Meanwhile Paul awaited their coming at Athens. Athens! Mother of wisdom, mistress of art; but famous, perhaps, above all its wisdom and above all its art for the intensity of its devotion to the gods. Paul had had a missionary’s experience with idolatry, in its grosser and more refined forms alike; he had been forced into contact with it throughout his Asian work. Even so, Athens seems to have been a revelation to him – a revelation which brought him nothing less than a shock. Here he was literally in the thick of it. No other nation was so given over to idolatry as the Athenians. One writer tells us that it was easier to find a god in populous Athens than a man; another, scarcely exaggerating, declares that the whole city was one great altar, one great sacrifice, one great votive offering. The place seemed to Paul studded with idols, and the sight of it all brought him a paroxysm of grief and concern.
He was in Athens, as it were, in hiding. But he could not keep silence. He went to the synagogue on the Sabbath and there preached to the Jews and those devout inquirers who were accustomed to visit the synagogues of the Jews in every city. But this did not satisfy his aroused zeal. He went also to the market place – that agora which the public teachers of the city had been wont to frequent for the propagation of their views – and there, like them, every day, he argued with all whom he chanced to meet. Among these he very naturally encountered certain adherents of the types of philosophy then dominant – the Epicurean and Stoic – and in conflict with them he began to attract attention.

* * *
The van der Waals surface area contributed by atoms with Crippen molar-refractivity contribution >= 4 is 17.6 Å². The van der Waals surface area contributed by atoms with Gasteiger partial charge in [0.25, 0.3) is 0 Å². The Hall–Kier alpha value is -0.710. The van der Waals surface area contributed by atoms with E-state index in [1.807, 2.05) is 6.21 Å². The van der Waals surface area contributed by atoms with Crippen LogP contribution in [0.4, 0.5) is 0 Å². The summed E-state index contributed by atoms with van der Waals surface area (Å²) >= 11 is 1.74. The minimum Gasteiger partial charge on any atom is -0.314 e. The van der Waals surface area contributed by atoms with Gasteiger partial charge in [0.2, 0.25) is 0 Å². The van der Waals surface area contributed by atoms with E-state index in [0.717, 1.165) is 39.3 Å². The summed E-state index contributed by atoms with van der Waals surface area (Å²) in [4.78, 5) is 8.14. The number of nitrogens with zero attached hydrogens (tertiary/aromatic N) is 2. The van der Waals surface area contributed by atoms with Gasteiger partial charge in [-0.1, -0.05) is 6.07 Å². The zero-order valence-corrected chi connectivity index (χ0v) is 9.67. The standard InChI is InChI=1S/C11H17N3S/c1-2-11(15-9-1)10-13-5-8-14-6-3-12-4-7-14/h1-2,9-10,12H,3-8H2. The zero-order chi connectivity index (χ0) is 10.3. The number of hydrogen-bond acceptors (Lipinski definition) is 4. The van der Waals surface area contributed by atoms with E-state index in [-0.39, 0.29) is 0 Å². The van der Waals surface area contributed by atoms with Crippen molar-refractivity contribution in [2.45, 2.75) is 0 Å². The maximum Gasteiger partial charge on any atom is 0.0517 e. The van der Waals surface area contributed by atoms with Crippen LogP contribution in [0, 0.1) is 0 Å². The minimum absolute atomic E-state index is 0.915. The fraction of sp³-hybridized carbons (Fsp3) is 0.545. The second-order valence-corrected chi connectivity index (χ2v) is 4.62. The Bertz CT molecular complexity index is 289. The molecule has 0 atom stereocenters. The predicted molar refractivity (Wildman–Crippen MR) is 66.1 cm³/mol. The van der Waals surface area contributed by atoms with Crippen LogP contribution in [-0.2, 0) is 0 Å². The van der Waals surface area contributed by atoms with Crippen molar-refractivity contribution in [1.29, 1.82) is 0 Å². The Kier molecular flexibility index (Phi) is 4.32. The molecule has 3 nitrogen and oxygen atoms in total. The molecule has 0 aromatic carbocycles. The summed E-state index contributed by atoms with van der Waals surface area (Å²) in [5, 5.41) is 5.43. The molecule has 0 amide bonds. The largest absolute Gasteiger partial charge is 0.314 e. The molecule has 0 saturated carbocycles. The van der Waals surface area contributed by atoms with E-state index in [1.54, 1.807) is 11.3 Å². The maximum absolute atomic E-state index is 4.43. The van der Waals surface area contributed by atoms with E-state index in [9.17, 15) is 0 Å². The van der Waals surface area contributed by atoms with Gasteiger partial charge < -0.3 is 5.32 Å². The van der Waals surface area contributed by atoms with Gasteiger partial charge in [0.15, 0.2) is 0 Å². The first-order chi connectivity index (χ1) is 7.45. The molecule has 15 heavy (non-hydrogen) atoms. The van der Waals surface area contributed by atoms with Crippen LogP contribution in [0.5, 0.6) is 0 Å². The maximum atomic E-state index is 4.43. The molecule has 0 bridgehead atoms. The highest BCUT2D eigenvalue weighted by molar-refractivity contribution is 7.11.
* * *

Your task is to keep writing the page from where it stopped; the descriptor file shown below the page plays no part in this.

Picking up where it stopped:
He was preaching, as was his custom, “Jesus” and the “resurrection” – doubtless much as he preached them in his recorded address, to which all this led up. Some turned with light contempt away from him and called him a mere smatterer; others, with perhaps no less contempt, nevertheless took him more seriously and anxiously asked if he were not “a proclaimer of alien divinities.” This was an offense in Athens; and so they brought him to the Areopagus. He was not formally arraigned for trial – there was only set on foot something like a preliminary official inquiry; and the question put to him is oddly compounded of courteous suggestion and authoritative demand. They said: “May we be allowed to know what this new teaching is that is talked of by thee? For thou dost bring certain strange things to our ears; and it is our wish to know what these things may be.” The hand is gloved, but you see the iron showing through. It was to Paul, however, only another opportunity; and in the conscious authority of his great mission he stood forth in the midst of the court and began to speak.